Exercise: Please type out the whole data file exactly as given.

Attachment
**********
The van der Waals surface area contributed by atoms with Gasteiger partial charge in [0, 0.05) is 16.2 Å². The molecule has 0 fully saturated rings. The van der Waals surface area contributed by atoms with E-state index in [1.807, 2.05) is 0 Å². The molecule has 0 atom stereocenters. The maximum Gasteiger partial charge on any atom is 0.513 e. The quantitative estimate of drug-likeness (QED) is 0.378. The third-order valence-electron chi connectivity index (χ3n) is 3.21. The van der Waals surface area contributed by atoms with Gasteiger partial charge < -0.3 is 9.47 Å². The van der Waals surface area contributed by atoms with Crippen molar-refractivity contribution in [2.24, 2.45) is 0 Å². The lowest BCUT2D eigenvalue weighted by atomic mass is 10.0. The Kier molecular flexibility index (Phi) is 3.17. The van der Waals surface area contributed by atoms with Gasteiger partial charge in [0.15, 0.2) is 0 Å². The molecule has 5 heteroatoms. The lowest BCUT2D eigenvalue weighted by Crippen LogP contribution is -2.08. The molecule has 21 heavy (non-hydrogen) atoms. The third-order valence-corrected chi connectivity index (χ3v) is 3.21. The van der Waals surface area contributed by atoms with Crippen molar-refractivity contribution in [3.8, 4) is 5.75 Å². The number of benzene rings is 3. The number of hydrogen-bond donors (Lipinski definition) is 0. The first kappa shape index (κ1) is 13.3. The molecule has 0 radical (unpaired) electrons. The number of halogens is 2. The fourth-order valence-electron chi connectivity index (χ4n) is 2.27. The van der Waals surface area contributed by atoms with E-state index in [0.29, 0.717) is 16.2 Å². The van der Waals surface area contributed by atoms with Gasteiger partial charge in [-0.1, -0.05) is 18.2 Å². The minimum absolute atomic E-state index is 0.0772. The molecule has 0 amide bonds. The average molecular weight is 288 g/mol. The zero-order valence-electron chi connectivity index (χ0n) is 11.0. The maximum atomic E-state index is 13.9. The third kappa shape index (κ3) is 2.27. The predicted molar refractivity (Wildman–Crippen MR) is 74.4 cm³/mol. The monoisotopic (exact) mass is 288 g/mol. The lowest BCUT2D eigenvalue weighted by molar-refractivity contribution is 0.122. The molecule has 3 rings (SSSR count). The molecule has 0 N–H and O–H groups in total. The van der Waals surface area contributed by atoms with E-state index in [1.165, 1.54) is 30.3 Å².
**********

The van der Waals surface area contributed by atoms with Gasteiger partial charge in [0, 0.05) is 16.2 Å². The molecule has 0 fully saturated rings. The van der Waals surface area contributed by atoms with E-state index in [1.807, 2.05) is 0 Å². The molecule has 0 atom stereocenters. The maximum Gasteiger partial charge on any atom is 0.513 e. The quantitative estimate of drug-likeness (QED) is 0.378. The third-order valence-electron chi connectivity index (χ3n) is 3.21. The van der Waals surface area contributed by atoms with Gasteiger partial charge < -0.3 is 9.47 Å². The van der Waals surface area contributed by atoms with Crippen molar-refractivity contribution in [2.24, 2.45) is 0 Å². The lowest BCUT2D eigenvalue weighted by atomic mass is 10.0. The Kier molecular flexibility index (Phi) is 3.17. The van der Waals surface area contributed by atoms with Gasteiger partial charge in [0.15, 0.2) is 0 Å². The molecule has 5 heteroatoms. The lowest BCUT2D eigenvalue weighted by Crippen LogP contribution is -2.08. The molecule has 21 heavy (non-hydrogen) atoms. The third-order valence-corrected chi connectivity index (χ3v) is 3.21. The van der Waals surface area contributed by atoms with Crippen molar-refractivity contribution in [3.8, 4) is 5.75 Å². The number of benzene rings is 3. The number of hydrogen-bond donors (Lipinski definition) is 0. The first kappa shape index (κ1) is 13.3. The molecule has 0 radical (unpaired) electrons. The number of halogens is 2. The fourth-order valence-electron chi connectivity index (χ4n) is 2.27. The van der Waals surface area contributed by atoms with E-state index in [0.29, 0.717) is 16.2 Å². The van der Waals surface area contributed by atoms with Gasteiger partial charge in [-0.1, -0.05) is 18.2 Å². The minimum absolute atomic E-state index is 0.0772. The molecule has 0 amide bonds. The average molecular weight is 288 g/mol. The zero-order valence-electron chi connectivity index (χ0n) is 11.0. The maximum atomic E-state index is 13.9. The third kappa shape index (κ3) is 2.27. The predicted molar refractivity (Wildman–Crippen MR) is 74.4 cm³/mol. The monoisotopic (exact) mass is 288 g/mol. The lowest BCUT2D eigenvalue weighted by molar-refractivity contribution is 0.122. The molecule has 3 rings (SSSR count). The molecule has 0 N–H and O–H groups in total. The van der Waals surface area contributed by atoms with E-state index in [1.165, 1.54) is 30.3 Å².